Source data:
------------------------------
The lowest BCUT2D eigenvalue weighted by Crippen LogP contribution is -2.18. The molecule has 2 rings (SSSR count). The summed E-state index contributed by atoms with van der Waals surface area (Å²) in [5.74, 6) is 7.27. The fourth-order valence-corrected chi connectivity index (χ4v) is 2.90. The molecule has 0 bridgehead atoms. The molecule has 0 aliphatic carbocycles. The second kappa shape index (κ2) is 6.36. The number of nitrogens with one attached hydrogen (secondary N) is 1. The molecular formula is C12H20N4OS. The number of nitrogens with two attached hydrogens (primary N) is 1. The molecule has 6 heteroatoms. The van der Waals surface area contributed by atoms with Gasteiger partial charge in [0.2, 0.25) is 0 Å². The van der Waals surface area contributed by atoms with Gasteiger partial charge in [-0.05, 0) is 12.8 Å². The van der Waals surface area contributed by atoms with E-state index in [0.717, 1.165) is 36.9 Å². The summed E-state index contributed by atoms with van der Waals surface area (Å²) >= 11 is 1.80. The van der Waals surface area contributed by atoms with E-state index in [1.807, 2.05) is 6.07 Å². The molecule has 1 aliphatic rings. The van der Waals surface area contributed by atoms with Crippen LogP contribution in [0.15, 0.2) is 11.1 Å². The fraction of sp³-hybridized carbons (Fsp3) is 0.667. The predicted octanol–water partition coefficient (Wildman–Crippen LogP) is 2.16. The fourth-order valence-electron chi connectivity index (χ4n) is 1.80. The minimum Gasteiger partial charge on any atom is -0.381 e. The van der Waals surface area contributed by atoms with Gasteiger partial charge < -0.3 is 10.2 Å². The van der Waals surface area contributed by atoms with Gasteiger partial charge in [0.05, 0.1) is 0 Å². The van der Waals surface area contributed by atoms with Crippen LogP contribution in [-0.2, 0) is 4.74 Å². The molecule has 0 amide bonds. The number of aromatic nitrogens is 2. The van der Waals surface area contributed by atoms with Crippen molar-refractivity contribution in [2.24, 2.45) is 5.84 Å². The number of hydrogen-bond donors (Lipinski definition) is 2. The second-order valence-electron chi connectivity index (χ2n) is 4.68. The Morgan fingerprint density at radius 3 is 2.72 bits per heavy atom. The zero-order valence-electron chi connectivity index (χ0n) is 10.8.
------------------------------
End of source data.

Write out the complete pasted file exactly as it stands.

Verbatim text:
The lowest BCUT2D eigenvalue weighted by Crippen LogP contribution is -2.18. The molecule has 2 rings (SSSR count). The summed E-state index contributed by atoms with van der Waals surface area (Å²) in [5.74, 6) is 7.27. The fourth-order valence-corrected chi connectivity index (χ4v) is 2.90. The molecule has 0 bridgehead atoms. The molecule has 0 aliphatic carbocycles. The second kappa shape index (κ2) is 6.36. The number of nitrogens with one attached hydrogen (secondary N) is 1. The molecular formula is C12H20N4OS. The number of nitrogens with two attached hydrogens (primary N) is 1. The molecule has 6 heteroatoms. The van der Waals surface area contributed by atoms with Gasteiger partial charge in [0.2, 0.25) is 0 Å². The van der Waals surface area contributed by atoms with Gasteiger partial charge in [-0.05, 0) is 12.8 Å². The van der Waals surface area contributed by atoms with E-state index in [0.717, 1.165) is 36.9 Å². The summed E-state index contributed by atoms with van der Waals surface area (Å²) >= 11 is 1.80. The van der Waals surface area contributed by atoms with E-state index in [1.807, 2.05) is 6.07 Å². The molecule has 1 aliphatic rings. The van der Waals surface area contributed by atoms with Crippen LogP contribution in [0.15, 0.2) is 11.1 Å². The fraction of sp³-hybridized carbons (Fsp3) is 0.667. The predicted octanol–water partition coefficient (Wildman–Crippen LogP) is 2.16. The fourth-order valence-electron chi connectivity index (χ4n) is 1.80. The minimum Gasteiger partial charge on any atom is -0.381 e. The van der Waals surface area contributed by atoms with Gasteiger partial charge < -0.3 is 10.2 Å². The van der Waals surface area contributed by atoms with Gasteiger partial charge in [0.05, 0.1) is 0 Å². The van der Waals surface area contributed by atoms with Crippen LogP contribution in [-0.2, 0) is 4.74 Å². The molecule has 0 amide bonds. The number of aromatic nitrogens is 2. The van der Waals surface area contributed by atoms with Crippen molar-refractivity contribution in [2.24, 2.45) is 5.84 Å². The number of hydrogen-bond donors (Lipinski definition) is 2. The second-order valence-electron chi connectivity index (χ2n) is 4.68. The Morgan fingerprint density at radius 3 is 2.72 bits per heavy atom. The zero-order valence-electron chi connectivity index (χ0n) is 10.8.